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Source/Context:

What is the copy-and-swap idiom?

Rule-of-Three becomes Rule-of-Five with C++11?

The C++ Programming Language 4th Edition June 2013 - Section 17.1 Introduction 483

class X {
X(Sometype);  // ‘‘ordinar y constructor’’: create an object
X();  // default constructor
X(const X&); // copy constructor
X(X&&);  // move constructor
X& operator=(const X&); // copy assignment: clean up target and copy
X& operator=(X&&); // move assignment: clean up target and move
˜X();  // destructor: clean up
// ...
};

There are five situations in which an object is copied or moved: • As the source of an assignment • As an object initializer • As a function argument • As a function return value • As an exception In all cases, the copy or move constructor will be applied (unless it can be optimized away). In addition to the initialization of named objects and objects on the free store, constructors are used to initialize temporary objects (§6.4.2) and to implement explicit type conversion (§11.5). Except for the ‘‘ordinary constructor,’’ these special member functions can be generated by the compiler; see §17.6. This chapter is full of rules and technicalities. Those are necessary for a full understanding, but most people just learn the general rules from examples.

To clarify the concepts in my mind I created a simple X class.

I'm looking for suggestions how my X class could be improved & to check I've not missed something(s)?

I've include a main() for testing; each function prints to std::cout when called.

One thing I don't fully understand: Why use mArray(mSize ? new int[mSize]() : 0) instead of: mArray(mSize) ?

X(std::size_t size = 0)                                                      
                : mSize(size),
                  mArray(mSize ? new int[mSize]() : 0)
            {
                // Default constructor
                // Initialize via constructor
                std::cout << "RETURN: X(std::size_t)" << std::endl;
    }   

#include <iostream>
#include <string>

class X {
    private:
        std::size_t mSize;
        int* mArray;
        void swap(X& other) noexcept
        {
            // Enable ADL (not necessary in our case, but good practice)
            // using std::swap;
            // By swapping the member(s) of two classes,
            // The two classes are effectively swapped
            std::swap(this->mSize, other.mSize);
            std::swap(this->mArray, other.mArray);
        }

    public:
        X(std::size_t size = 0)                                                      
            : mSize(size),
              mArray(mSize ? new int[mSize]() : 0)
        {
            // Default constructor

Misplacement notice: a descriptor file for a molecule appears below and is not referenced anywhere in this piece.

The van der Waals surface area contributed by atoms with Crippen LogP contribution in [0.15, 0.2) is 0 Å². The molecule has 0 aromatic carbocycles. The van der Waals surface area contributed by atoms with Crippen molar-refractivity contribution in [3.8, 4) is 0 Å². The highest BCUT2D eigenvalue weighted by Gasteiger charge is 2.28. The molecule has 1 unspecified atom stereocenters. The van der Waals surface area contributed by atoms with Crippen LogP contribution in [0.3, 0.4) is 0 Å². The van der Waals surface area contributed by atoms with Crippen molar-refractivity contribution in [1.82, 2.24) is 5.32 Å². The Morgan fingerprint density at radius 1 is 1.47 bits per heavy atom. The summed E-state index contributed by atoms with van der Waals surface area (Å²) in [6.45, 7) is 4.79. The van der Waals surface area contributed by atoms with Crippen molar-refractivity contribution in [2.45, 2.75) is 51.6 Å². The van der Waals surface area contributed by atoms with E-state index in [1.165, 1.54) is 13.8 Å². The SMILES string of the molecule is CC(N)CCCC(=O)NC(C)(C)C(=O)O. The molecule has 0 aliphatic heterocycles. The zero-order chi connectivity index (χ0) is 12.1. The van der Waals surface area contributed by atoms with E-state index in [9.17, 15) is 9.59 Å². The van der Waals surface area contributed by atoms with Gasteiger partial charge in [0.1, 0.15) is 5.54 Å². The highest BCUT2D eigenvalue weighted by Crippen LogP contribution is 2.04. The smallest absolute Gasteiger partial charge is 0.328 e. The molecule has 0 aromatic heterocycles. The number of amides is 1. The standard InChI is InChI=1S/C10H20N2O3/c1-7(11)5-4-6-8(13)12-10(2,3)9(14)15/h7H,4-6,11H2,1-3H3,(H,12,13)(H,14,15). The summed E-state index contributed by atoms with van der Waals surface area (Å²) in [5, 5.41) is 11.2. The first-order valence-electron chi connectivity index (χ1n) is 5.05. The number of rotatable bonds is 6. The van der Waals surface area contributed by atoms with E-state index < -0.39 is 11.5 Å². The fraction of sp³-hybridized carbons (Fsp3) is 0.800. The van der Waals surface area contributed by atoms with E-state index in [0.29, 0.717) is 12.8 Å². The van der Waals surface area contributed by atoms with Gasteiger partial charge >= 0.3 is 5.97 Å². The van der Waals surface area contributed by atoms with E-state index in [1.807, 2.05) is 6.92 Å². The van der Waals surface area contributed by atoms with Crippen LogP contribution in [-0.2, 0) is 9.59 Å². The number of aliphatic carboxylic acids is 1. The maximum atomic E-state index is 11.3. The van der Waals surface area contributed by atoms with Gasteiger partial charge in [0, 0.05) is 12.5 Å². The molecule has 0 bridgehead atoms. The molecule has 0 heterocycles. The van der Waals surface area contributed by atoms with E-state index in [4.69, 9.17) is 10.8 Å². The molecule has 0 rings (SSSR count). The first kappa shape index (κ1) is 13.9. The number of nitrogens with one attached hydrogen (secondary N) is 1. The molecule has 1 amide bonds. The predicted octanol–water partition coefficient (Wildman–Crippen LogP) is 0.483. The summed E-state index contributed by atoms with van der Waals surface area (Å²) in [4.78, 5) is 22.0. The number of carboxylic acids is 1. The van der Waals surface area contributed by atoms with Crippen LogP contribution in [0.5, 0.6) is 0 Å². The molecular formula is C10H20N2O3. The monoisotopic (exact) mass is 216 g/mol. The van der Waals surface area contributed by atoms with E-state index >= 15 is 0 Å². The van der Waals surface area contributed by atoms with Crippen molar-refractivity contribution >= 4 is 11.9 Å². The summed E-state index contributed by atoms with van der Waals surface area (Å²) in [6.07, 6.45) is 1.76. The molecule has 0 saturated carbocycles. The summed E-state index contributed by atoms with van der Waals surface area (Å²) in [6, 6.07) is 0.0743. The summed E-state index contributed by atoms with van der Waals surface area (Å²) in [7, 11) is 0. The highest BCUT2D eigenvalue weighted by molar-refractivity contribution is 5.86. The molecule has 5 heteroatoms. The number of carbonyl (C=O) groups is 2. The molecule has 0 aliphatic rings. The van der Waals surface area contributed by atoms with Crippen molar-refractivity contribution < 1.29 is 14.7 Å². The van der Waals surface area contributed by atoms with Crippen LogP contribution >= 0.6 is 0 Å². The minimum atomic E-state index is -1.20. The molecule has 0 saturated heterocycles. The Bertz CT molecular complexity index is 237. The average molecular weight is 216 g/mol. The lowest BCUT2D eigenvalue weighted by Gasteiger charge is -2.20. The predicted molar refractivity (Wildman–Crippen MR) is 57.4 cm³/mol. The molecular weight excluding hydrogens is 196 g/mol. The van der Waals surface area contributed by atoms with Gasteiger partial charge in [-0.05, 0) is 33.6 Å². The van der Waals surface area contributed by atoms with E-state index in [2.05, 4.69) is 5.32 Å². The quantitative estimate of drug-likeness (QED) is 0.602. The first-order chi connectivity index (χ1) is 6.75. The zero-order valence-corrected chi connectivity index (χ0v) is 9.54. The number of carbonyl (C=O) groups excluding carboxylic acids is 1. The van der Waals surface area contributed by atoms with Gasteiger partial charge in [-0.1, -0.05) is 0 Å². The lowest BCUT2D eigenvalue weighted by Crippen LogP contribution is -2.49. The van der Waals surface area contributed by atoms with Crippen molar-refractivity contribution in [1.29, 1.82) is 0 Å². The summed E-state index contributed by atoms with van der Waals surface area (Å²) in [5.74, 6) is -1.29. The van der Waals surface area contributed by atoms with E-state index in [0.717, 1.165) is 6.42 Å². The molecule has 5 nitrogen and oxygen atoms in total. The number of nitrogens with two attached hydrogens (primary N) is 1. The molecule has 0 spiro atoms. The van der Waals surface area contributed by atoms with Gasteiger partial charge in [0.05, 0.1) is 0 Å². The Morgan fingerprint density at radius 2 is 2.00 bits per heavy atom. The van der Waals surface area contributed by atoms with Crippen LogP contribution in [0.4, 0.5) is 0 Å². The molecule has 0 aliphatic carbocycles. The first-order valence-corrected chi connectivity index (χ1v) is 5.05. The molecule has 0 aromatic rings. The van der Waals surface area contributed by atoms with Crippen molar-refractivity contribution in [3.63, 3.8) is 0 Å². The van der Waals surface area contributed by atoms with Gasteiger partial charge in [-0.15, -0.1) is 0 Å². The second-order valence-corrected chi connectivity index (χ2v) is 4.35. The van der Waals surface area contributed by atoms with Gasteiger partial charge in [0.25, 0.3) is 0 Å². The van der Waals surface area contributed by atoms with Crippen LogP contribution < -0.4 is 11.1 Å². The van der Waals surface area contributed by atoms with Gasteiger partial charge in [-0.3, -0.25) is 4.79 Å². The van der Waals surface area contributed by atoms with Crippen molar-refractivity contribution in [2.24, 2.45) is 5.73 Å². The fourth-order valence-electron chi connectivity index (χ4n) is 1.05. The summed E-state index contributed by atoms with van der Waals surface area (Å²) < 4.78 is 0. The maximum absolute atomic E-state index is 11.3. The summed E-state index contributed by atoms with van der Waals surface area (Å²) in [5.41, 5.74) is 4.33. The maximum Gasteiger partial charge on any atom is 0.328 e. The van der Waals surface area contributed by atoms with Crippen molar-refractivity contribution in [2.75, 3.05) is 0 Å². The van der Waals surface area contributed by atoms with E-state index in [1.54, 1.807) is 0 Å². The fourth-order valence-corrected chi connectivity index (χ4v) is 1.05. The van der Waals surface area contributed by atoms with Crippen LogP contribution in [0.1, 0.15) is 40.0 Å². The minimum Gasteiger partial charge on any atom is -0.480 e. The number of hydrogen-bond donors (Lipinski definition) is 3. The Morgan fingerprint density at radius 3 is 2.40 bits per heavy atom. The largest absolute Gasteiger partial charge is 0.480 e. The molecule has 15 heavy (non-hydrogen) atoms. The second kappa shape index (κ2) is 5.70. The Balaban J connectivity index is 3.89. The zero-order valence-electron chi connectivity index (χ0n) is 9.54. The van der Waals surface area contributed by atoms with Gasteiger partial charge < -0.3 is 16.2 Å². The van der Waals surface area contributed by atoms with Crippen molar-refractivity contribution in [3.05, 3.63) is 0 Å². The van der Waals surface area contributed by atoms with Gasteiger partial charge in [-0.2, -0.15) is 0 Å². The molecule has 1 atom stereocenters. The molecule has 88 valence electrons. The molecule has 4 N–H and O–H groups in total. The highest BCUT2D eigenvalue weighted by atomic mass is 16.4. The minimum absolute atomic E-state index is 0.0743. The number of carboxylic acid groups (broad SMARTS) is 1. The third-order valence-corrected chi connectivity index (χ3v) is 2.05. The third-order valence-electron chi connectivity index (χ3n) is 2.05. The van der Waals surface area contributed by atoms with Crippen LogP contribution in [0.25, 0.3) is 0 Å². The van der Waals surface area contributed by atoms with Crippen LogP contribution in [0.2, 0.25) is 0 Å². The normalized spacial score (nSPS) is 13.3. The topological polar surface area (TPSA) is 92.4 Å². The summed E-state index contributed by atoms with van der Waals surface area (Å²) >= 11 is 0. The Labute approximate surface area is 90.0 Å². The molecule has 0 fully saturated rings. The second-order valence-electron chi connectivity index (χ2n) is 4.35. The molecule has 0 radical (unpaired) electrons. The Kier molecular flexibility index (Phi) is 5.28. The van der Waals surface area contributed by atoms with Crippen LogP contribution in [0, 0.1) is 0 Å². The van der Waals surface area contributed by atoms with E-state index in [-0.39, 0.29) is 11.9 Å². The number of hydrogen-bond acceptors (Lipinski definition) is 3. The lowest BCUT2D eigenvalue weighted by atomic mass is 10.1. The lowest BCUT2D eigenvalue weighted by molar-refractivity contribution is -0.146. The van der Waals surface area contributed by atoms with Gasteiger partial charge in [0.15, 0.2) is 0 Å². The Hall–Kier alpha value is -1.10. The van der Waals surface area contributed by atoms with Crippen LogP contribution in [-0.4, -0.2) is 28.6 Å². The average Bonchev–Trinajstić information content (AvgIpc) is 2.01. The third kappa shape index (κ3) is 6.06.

// Initialize via constructor
            std::cout << "RETURN: X(std::size_t)" << std::endl;
        }                               
        X(const X& other)                                                                
            : mSize(other.mSize),                                                   
              mArray(mSize ? new int[mSize] : 0)
        {
            // Copy constructor 
            // Initialize via constructor
            // Note: 
            // Non-throwing because of data types being used; more attention to detail with regards
            // to exceptions must be given in a more general case, however
            std::copy(other.mArray, other.mArray + mSize, mArray);
            std::cout << "RETURN: X(const X&)" << std::endl;
        }                   
        X(X&& other)                                                            
            : X()                                                               
        {
            // Move constructor
            // C++11 only: Initialize via Default constructor X() 
            swap(std::move(other));         
            std::cout << "RETURN: X(X&&)" << std::endl;
        }                       

        X& operator=(X& rhs)
            // ?Copy assignment: 
            // Swap LHS with temp RHS - LHS resources released when function returns.
            // Strong exception guarantee. 
            // Self-assignment test not required. 
            // Duplicate code avoided.  
        {               
            X temp(rhs);                
            swap(temp);         
            std::cout << "RETURN: X& operator=(const X&)" << std::endl;
            return *this;
        }       
        X& operator=(X&& rhs)   
            // Move assignment: 
            // Swap LHS with RHS - LHS resources released when function returns.
            // Duplicate code avoided.
        {
            swap(std::move(rhs));                   
            std::cout << "RETURN: X& operator=(X&&)" << std::endl;
            return *this;
        }           
        virtual ~X()                                
        {
            // Destructor: clean up
            delete[] mArray;
            std::cout << "RETURN: virtual ~X()" << std::endl;
        }   

};


int main() {

    std::cout << "X(std::size_t size);  -  Default constructor" << std::endl;
    std::cout << "--------------------------------------------" << std::endl;
    std::cout << "  CALL: X var1(1)" << std::endl;
    X var1(1);